Atlantic Endocrinology New York City

Why Is A Sudomotor Scan Done 

At Atlantic Endocrinology & Diabetes Center we know that statistics indicate that 70%-80% of all patients with chronic autoimmune and/or Endocrine Conditions develop Neuropathy.

Sudomotor Scans diagnose the onset of peripheral neuropathy before it has affected the major nerves.

This means that early detection allows you to delay or prevent the neuropathy from spreading to the nerves, therefore reducing the incidence of full-blown neuropathy, infections, and possible amputations.

This is a non-invasive, painless state-of-the-art test that gives instant results.

This test provides an accurate evaluation of sweat gland function.  The test focuses on small nerve fibers that innervate the sweat glands.  The degeneration of small nerve fibers reduces sweat gland innervation and impairs sudomotor function.

The test helps to measure the ability of the sweat glands to release chloride ions in response to an electrical stimulus on the palms of the hands and soles of the feet, areas with the highest sweat gland density.

It provides a quantitative measure of chloride conductance and its results serve as a biomarker to assess sweat gland function.

The test results can be used as indicators for patients at risk of autonomic dysfunction through the measurement of Electrochemical Skin Conductance (ESC).

What Are The Benefits To A Sudomotor Scan?

A Sudomotor scan may be recommended for a number of reasons.

Ultimately, this diagnostic scan:

  • Provides important data related to the peripheral autonomic nervous system and the potential for painful neuropathy.
  • Facilitates the most accurate diagnosis of diabetic neuropathy compared to standardized testing.
  • Provides valuable information related to the cause of peripheral neuropathy.
  • Reaches high rates of sensitivity and specificity, related to the accuracy of test results.
  • Evaluates autonomic and somatic nerve function (shown to be one of the best estimates of cardiovascular risk)
  • Early intervention can greatly decrease the potential for severe and permanent nerve damage, which results in painful neuropathy.
  • Supports fast adjustments to therapeutic care since it provides data related to the physical response of a treatment protocol.

What are the reasons to get tested with SUDOSCAN?

Sudomotor dysfunction is recognized by the American Academy of Neurology (AAN), American Diabetic Association (ADA) and American Academy of Clinical Endocrinologists (AACE) as a symptom of autonomic neuropathy, a common complication of diabetes, Parkinson Disease, and amyloidosis for example. Sudomotor tests such as SUDOSCAN are used in the evaluation of autonomic and small fiber neuropathies.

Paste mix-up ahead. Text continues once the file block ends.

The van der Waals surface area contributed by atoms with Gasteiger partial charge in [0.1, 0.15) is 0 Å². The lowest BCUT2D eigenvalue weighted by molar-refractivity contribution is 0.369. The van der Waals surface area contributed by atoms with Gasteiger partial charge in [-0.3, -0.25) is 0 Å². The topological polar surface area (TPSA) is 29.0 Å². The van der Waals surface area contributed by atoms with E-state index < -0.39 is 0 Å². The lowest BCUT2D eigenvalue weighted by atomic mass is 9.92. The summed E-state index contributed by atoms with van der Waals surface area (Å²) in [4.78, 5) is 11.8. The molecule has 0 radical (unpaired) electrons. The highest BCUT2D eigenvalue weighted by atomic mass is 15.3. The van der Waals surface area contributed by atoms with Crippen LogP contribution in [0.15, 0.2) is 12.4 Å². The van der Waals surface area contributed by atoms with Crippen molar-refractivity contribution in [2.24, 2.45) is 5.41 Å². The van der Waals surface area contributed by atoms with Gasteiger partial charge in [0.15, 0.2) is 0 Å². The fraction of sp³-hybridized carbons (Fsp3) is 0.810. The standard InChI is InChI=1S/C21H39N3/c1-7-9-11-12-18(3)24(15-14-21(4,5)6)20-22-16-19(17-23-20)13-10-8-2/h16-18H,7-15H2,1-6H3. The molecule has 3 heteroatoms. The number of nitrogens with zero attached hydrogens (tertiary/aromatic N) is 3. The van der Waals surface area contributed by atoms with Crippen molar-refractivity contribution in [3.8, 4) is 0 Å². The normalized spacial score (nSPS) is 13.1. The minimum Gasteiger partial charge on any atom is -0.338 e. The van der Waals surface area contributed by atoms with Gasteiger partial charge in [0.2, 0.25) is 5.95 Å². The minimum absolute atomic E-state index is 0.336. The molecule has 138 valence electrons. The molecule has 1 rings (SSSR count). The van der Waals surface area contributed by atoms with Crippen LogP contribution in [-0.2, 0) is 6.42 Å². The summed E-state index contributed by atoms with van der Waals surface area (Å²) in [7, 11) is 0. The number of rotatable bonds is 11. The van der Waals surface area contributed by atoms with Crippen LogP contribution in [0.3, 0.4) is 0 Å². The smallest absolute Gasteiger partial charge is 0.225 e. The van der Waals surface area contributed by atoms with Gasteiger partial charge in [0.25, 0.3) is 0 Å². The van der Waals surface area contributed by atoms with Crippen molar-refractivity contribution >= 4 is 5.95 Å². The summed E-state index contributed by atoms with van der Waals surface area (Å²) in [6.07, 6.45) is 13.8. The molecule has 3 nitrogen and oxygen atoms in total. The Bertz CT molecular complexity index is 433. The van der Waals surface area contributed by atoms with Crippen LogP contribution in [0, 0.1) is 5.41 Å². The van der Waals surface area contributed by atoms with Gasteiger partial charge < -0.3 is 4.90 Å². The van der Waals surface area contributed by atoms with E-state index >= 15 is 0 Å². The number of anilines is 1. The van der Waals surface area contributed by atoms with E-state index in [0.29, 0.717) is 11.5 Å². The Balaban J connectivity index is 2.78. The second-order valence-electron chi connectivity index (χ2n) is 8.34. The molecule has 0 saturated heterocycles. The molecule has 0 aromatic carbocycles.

SUDOSCAN is a fast and non-invasive test that can be used to establish a patient’s baseline, detect subclinical nerve damage, then evaluate clinically significant changes in medical status.

Research suggests that simple lifestyle changes can significantly improve sudomotor function as measured with SUDOSCAN and correlates with cardio-metabolic improvement.

Does gender play a factor in the results?

Evaluation of sudomotor function using other tests such as Quantitative Sudomotor Axon Reflex Test (QSART) has revealed that women generally have lower results (sweat output) than men.

This can be explained by lower sweat rates in women. Measurements performed by SUDOSCAN do not depend on sweat rate.

A study performed on more than 500 women and more than 200 men showed no significant differences in hand or feet ESC.


Does ethnicity play a role?

Sweat rates vary from individual to individual and do not influence the results of SUDOSCAN.

However, sweat gland physiology can vary by ethnicity and the effect this may have on SUDOSCAN results are under investigation.

Ongoing studies of large populations should clarify normative ranges for different ethnicities.

How do nerve conduction studies or EMG correlate with SUDOSCAN?

Nerve conduction studies (NCS, also known as EMG) measure the function of large, myelinated nerves.

They can be used for evaluating large motor or sensory nerves, but not the sensory nerves that are thin and unmyelinated – such as heat, cold, and pain perception.

SUDOSCAN measures the function of sweat gland sympathetic C-fibers. The function of these nerves correlates closely with small sensory nerves of the C-fiber variety.

However SUDOSCAN and nerve conduction studies are not likely to correlate since they measure 2 different categories of nerves.

Evaluation of sudomotor function in diabetes

One of the significant causes of nerve damage is diabetes. Diabetic patients suffer from metabolic impairment and related inflammatory processes.

As a result, their non-myelinated axons of small fiber nerves are primarily affected and known as Diabetic Autonomic Neuropathy (DAN).

There are presently several clinical studies ongoing to validate SudoCheck’s new technology for DAN detection.

Small fiber nerves are early victims of diabetes

While symptoms remain sub-clinical, diabetes affects the peripheral nervous system, and small nerve fibers are usually the first victims.

SudoCheck was developed as a new device to follow up on complications related to diabetes.

Sudomotor Scan Results

The most valuable aspect of the Sudomotor scan is that it provides immediate and accurate information.

Using the Sudomotor scan, we are able to obtain valuable information without invasive technique and without waiting time.

This then enables us to act quickly to treat underlying conditions that could lead to damage in large nerve fibers.

If you have any questions or comments, or if you want to learn more about the services we provide, please contact us.